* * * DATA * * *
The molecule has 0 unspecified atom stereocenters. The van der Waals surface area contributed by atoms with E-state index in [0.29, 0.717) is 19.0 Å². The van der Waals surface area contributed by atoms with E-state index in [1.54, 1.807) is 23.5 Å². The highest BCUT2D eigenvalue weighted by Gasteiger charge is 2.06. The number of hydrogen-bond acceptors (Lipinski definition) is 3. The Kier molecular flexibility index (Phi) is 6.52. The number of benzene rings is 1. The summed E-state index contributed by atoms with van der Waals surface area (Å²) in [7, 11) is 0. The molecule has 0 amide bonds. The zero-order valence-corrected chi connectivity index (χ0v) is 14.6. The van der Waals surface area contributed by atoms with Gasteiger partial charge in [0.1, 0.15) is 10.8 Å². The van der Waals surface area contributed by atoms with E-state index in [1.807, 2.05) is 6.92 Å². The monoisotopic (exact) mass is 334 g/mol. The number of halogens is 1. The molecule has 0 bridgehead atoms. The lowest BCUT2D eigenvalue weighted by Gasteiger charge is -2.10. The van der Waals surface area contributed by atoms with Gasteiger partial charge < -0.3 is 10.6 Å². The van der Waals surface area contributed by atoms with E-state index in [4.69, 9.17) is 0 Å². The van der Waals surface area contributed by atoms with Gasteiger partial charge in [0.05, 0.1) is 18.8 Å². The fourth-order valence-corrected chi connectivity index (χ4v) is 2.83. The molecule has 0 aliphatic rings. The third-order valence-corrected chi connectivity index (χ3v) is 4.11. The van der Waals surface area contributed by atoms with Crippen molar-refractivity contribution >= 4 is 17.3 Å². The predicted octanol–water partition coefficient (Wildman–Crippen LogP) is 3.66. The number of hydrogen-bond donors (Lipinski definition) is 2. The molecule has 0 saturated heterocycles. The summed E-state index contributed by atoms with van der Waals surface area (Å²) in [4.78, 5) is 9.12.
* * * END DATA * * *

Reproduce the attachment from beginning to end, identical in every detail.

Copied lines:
The molecule has 0 unspecified atom stereocenters. The van der Waals surface area contributed by atoms with E-state index in [0.29, 0.717) is 19.0 Å². The van der Waals surface area contributed by atoms with E-state index in [1.54, 1.807) is 23.5 Å². The highest BCUT2D eigenvalue weighted by Gasteiger charge is 2.06. The number of hydrogen-bond acceptors (Lipinski definition) is 3. The Kier molecular flexibility index (Phi) is 6.52. The number of benzene rings is 1. The summed E-state index contributed by atoms with van der Waals surface area (Å²) in [7, 11) is 0. The molecule has 0 amide bonds. The zero-order valence-corrected chi connectivity index (χ0v) is 14.6. The van der Waals surface area contributed by atoms with Gasteiger partial charge in [0.1, 0.15) is 10.8 Å². The van der Waals surface area contributed by atoms with E-state index in [1.807, 2.05) is 6.92 Å². The monoisotopic (exact) mass is 334 g/mol. The number of halogens is 1. The molecule has 0 bridgehead atoms. The lowest BCUT2D eigenvalue weighted by Gasteiger charge is -2.10. The van der Waals surface area contributed by atoms with Gasteiger partial charge < -0.3 is 10.6 Å². The van der Waals surface area contributed by atoms with E-state index in [4.69, 9.17) is 0 Å². The van der Waals surface area contributed by atoms with Gasteiger partial charge in [0.05, 0.1) is 18.8 Å². The fourth-order valence-corrected chi connectivity index (χ4v) is 2.83. The molecule has 0 aliphatic rings. The third-order valence-corrected chi connectivity index (χ3v) is 4.11. The van der Waals surface area contributed by atoms with Crippen molar-refractivity contribution >= 4 is 17.3 Å². The predicted octanol–water partition coefficient (Wildman–Crippen LogP) is 3.66. The number of hydrogen-bond donors (Lipinski definition) is 2. The molecule has 0 saturated heterocycles. The summed E-state index contributed by atoms with van der Waals surface area (Å²) in [4.78, 5) is 9.12.